In 2015, the politics of Montenegro were largely dominated by the Democratic Party of Socialists (DPS), which had been in power since 1991. The DPS was led by Prime Minister Milo Djukanovic and focused on a range of social and economic reforms, such as reducing poverty and improving access to health care. The party also sought to promote Montenegro’s reputation as an emerging market, and to improve its relationship with other countries in the region. Other political parties included the Social Democratic Party (SDP) and the Movement for Changes (PzP). See ehealthfacts for Montenegro in the year of 2005.
The 2015 election was held in October of that year and saw Djukanovic’s DPS win a majority in both chambers of Parliament with 39 out of 81 seats. This ensured that they would remain in power for another four years. During this time, Prime Minister Djukanovic sought to implement further reforms to improve Montenegro’s economic standing while ensuring social justice for all citizens. He also worked towards improving relations with other countries in the region and strengthening ties with international organizations such as the United Nations. In 2019, he was succeeded by Duško Marković following a successful presidential election campaign.
Montenegro. According to COUNTRYAAH, Podgorica is the capital of Montenegro which is located in Southern Europe. The government was pressured to resign and accused the opposition of being corrupt and illegitimate. The protests were aimed not least at Prime Minister Milo Đukanovič, who in effect ruled Montenegro for a quarter of a century. The opposition alliance Democratic Front announced in August that a series of protests were planned during the fall.
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Daily demonstrations were held from the end of September outside the parliament building in the capital Podgorica and a tent camp arose. Demands were made that a technocrat government be appointed until “the country’s first free” elections could be held. Protest actions were also carried out in several other parts of the country. Student groups and human rights organizations joined the demands of the government’s departure.
From mid-October, violence broke out several times. The police used tear gas and shock grenades to try to disperse the crowd, and protesters threw fire bombs as well as tried to penetrate the parliament building.
The government rejected all thoughts of resigning. Đukanovič accused Western hostile “nationalist circles” of Russia and Serbia of interfering in the country’s internal affairs and of being behind the protests.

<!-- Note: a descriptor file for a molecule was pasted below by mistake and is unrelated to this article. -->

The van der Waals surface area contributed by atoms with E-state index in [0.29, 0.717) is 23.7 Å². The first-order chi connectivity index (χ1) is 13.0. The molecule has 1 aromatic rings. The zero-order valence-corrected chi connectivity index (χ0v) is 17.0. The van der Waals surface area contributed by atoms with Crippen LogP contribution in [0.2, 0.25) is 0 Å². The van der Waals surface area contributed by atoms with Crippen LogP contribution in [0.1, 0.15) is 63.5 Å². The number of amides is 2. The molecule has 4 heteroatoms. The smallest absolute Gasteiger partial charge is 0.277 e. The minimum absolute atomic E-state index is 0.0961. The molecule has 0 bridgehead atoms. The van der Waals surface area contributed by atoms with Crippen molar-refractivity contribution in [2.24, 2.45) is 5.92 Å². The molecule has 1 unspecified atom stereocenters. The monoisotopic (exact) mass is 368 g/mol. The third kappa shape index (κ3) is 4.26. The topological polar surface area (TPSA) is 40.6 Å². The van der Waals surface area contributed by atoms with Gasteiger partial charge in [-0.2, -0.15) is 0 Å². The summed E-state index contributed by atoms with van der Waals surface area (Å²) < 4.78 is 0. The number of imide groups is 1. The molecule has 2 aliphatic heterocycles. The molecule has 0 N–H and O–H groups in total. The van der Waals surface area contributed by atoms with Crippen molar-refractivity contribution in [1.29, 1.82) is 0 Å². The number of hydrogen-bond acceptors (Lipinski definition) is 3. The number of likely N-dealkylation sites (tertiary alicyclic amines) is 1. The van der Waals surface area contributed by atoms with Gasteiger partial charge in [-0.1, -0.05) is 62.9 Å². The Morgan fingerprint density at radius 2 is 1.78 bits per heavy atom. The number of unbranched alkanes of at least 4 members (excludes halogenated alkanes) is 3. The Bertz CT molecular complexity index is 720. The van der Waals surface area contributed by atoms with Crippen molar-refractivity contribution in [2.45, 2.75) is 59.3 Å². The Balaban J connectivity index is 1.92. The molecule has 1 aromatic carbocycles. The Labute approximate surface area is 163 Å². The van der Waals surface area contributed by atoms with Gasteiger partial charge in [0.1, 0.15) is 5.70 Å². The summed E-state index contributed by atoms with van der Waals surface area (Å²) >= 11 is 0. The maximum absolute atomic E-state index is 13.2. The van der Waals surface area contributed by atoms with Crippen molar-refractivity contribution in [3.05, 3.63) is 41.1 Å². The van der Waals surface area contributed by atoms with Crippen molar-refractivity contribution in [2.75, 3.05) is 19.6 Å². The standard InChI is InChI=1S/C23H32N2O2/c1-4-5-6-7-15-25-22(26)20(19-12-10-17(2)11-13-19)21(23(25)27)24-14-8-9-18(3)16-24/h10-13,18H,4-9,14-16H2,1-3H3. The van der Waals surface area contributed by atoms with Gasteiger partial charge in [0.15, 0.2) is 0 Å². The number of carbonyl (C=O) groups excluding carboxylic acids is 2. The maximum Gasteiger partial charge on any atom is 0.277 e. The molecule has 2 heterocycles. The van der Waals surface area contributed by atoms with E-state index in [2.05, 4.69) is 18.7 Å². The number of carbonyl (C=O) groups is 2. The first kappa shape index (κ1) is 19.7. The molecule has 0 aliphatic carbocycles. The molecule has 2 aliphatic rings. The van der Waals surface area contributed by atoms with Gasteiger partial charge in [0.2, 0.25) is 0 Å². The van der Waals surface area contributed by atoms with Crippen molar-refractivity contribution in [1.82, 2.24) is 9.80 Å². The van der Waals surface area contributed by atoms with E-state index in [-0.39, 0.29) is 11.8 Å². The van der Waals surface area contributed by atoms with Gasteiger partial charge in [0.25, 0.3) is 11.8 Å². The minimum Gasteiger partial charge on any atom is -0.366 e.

Montenegro received a formal invitation to join NATO in December, after which several years of negotiations were awaited. Defense Alliance chief Jens Stoltenberg called it a “historic decision” while Russia threatened revenge campaigns.
MONTENEGRO. – In the period preceding the Second World War, the Montenegrin federalist opposition to the Belgrade government (Sckula Drljević, Pietro Plamenać former minister of King Nicholas, Novica Radović) remained very much alive. With the collapse (April 1941) of Yugoslavia, following negotiations between G. Ciano and J. Ribbentrop, the project of restoring an independent Montenegro was reached, without any psychological and diplomatic preparation. The arrival (in Cettigne on 6 April) of the Italian troops was warmly welcomed. The Italian administration was immediately established and on 3 October Montenegro was constituted in a governorship dependent on the foreign minister for political, civil and administrative affairs and the supreme command for military ones. But the ignorance of the real situation made the Italians commit a series of mistakes; the rumor also spread that Montenegro would be proclaimed independent, under the Italian protectorate, not excluding the return of the Petrovič dynasty in the person of Prince Michael, nephew of the former King Nicholas. The visit, not disturbed, by King Vittorio Emanuele III, Michele’s uncle, in May, represented a confirmation of this rumor.
In the meantime, the delimitation of the borders which involved a significant mutilation of the former Banat of the Zeta was made public. The Montenegrin border towards Croatia was fixed with the agreement of 27 October 1941 which provided for the passage to Croatia of the countries of Drina and Ragusa; Cattaro passed to Italy; the Albanian border was not defined, but it was foreseen that Montenegro would sell Metohija, the upper Lim valley and the Ulcinj area; on the other hand, Montenegro, expanding at the expense of Serbia, was buying in the NE. the valley of the middle Lim and that of the UVac, as well as, in S., the Adriatic coast between Budva and Bar. The surface was estimated at that time to be around 15,220 sq km. and the population of about 435,000 residents (29 residents per sq km). The largest city was Podgorica with 14,000 residents,
Meanwhile, the office of governor was entrusted to Mihajlo Ivanovi? Ć, Montenegrin, former minister of King Nicholas, with the Montenegrin Gjukanović minister of war, and with the Italian regent, the diplomat Serafino Mazzolini. Independence was proclaimed on 12 July 1941. But the next day, fomented by Tito, the revolt broke out. Several federalists, officials of the new government, defected, passing into the so-called liberation army. The Communist partisans scored some success, occupying all the cities, except Cettigne and Podgorizza. In Cettigne the government was besieged for 11 days.